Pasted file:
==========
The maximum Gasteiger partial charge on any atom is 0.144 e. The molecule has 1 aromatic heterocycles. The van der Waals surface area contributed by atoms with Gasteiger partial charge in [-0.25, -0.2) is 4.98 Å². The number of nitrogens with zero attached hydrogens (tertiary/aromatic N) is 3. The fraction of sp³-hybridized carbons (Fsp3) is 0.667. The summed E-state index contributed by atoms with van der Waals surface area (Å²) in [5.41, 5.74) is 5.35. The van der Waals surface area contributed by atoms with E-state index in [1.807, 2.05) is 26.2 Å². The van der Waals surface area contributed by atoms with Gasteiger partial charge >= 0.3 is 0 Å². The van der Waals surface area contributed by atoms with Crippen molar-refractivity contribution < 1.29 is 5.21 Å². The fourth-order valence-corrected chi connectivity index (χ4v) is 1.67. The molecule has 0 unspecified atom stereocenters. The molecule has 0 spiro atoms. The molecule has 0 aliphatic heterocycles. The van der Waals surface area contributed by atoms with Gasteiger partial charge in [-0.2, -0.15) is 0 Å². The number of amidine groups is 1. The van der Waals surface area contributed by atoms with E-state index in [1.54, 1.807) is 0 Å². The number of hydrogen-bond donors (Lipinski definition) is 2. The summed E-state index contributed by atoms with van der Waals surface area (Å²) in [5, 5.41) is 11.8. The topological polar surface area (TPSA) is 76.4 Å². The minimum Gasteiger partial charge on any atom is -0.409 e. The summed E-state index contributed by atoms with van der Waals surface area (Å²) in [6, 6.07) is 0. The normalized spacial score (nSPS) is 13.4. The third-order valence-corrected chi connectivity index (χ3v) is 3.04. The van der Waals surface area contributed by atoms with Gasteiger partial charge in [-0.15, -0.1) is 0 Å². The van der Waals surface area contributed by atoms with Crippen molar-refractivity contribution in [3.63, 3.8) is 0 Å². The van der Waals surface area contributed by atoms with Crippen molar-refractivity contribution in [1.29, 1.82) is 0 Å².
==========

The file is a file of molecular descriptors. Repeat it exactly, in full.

The maximum Gasteiger partial charge on any atom is 0.144 e. The molecule has 1 aromatic heterocycles. The van der Waals surface area contributed by atoms with Gasteiger partial charge in [-0.25, -0.2) is 4.98 Å². The number of nitrogens with zero attached hydrogens (tertiary/aromatic N) is 3. The fraction of sp³-hybridized carbons (Fsp3) is 0.667. The summed E-state index contributed by atoms with van der Waals surface area (Å²) in [5.41, 5.74) is 5.35. The van der Waals surface area contributed by atoms with E-state index in [1.807, 2.05) is 26.2 Å². The van der Waals surface area contributed by atoms with Gasteiger partial charge >= 0.3 is 0 Å². The van der Waals surface area contributed by atoms with Crippen molar-refractivity contribution < 1.29 is 5.21 Å². The fourth-order valence-corrected chi connectivity index (χ4v) is 1.67. The molecule has 0 unspecified atom stereocenters. The molecule has 0 spiro atoms. The molecule has 0 aliphatic heterocycles. The van der Waals surface area contributed by atoms with Gasteiger partial charge in [-0.2, -0.15) is 0 Å². The number of amidine groups is 1. The van der Waals surface area contributed by atoms with E-state index in [1.54, 1.807) is 0 Å². The number of hydrogen-bond donors (Lipinski definition) is 2. The summed E-state index contributed by atoms with van der Waals surface area (Å²) in [5, 5.41) is 11.8. The topological polar surface area (TPSA) is 76.4 Å². The minimum Gasteiger partial charge on any atom is -0.409 e. The summed E-state index contributed by atoms with van der Waals surface area (Å²) in [6, 6.07) is 0. The normalized spacial score (nSPS) is 13.4. The third-order valence-corrected chi connectivity index (χ3v) is 3.04. The van der Waals surface area contributed by atoms with Gasteiger partial charge in [-0.15, -0.1) is 0 Å². The van der Waals surface area contributed by atoms with Crippen molar-refractivity contribution in [3.63, 3.8) is 0 Å². The van der Waals surface area contributed by atoms with Crippen molar-refractivity contribution in [1.29, 1.82) is 0 Å².